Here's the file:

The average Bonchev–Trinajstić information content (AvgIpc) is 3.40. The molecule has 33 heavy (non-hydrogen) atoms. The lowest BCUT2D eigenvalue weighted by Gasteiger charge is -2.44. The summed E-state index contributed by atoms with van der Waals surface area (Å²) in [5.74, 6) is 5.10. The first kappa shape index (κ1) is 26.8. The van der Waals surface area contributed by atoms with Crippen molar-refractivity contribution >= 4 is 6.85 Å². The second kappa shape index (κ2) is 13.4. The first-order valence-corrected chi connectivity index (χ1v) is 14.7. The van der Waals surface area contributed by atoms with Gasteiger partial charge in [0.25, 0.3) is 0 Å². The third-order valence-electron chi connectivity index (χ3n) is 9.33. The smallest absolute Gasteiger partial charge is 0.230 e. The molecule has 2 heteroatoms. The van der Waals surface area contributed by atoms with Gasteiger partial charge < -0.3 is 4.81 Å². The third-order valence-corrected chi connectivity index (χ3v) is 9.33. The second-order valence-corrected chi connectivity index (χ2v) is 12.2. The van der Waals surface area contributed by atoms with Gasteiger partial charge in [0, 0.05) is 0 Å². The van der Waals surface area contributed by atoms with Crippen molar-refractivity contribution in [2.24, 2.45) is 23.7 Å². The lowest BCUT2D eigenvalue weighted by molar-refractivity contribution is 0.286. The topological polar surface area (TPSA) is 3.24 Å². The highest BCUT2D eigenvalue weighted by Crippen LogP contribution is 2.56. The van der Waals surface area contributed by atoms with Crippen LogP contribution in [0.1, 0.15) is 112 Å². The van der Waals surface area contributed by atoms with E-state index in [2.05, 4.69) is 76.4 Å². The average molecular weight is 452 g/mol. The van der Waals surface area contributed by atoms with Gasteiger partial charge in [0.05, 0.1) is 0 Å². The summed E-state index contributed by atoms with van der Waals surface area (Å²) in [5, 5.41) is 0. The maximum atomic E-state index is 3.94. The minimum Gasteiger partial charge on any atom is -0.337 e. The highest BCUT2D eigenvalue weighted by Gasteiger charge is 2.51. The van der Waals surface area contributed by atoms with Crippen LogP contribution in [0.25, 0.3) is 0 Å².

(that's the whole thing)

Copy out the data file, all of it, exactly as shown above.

The average Bonchev–Trinajstić information content (AvgIpc) is 3.40. The molecule has 33 heavy (non-hydrogen) atoms. The lowest BCUT2D eigenvalue weighted by Gasteiger charge is -2.44. The summed E-state index contributed by atoms with van der Waals surface area (Å²) in [5.74, 6) is 5.10. The first kappa shape index (κ1) is 26.8. The van der Waals surface area contributed by atoms with Crippen molar-refractivity contribution >= 4 is 6.85 Å². The second kappa shape index (κ2) is 13.4. The first-order valence-corrected chi connectivity index (χ1v) is 14.7. The van der Waals surface area contributed by atoms with Gasteiger partial charge in [0.25, 0.3) is 0 Å². The third-order valence-electron chi connectivity index (χ3n) is 9.33. The smallest absolute Gasteiger partial charge is 0.230 e. The molecule has 2 heteroatoms. The van der Waals surface area contributed by atoms with Gasteiger partial charge < -0.3 is 4.81 Å². The third-order valence-corrected chi connectivity index (χ3v) is 9.33. The second-order valence-corrected chi connectivity index (χ2v) is 12.2. The van der Waals surface area contributed by atoms with Gasteiger partial charge in [0, 0.05) is 0 Å². The van der Waals surface area contributed by atoms with Crippen molar-refractivity contribution in [2.24, 2.45) is 23.7 Å². The lowest BCUT2D eigenvalue weighted by molar-refractivity contribution is 0.286. The topological polar surface area (TPSA) is 3.24 Å². The highest BCUT2D eigenvalue weighted by Crippen LogP contribution is 2.56. The van der Waals surface area contributed by atoms with Crippen LogP contribution in [0.1, 0.15) is 112 Å². The van der Waals surface area contributed by atoms with E-state index in [2.05, 4.69) is 76.4 Å². The average molecular weight is 452 g/mol. The van der Waals surface area contributed by atoms with Gasteiger partial charge in [0.05, 0.1) is 0 Å². The summed E-state index contributed by atoms with van der Waals surface area (Å²) in [5, 5.41) is 0. The maximum atomic E-state index is 3.94. The minimum Gasteiger partial charge on any atom is -0.337 e. The highest BCUT2D eigenvalue weighted by Gasteiger charge is 2.51. The van der Waals surface area contributed by atoms with Crippen LogP contribution in [0.25, 0.3) is 0 Å².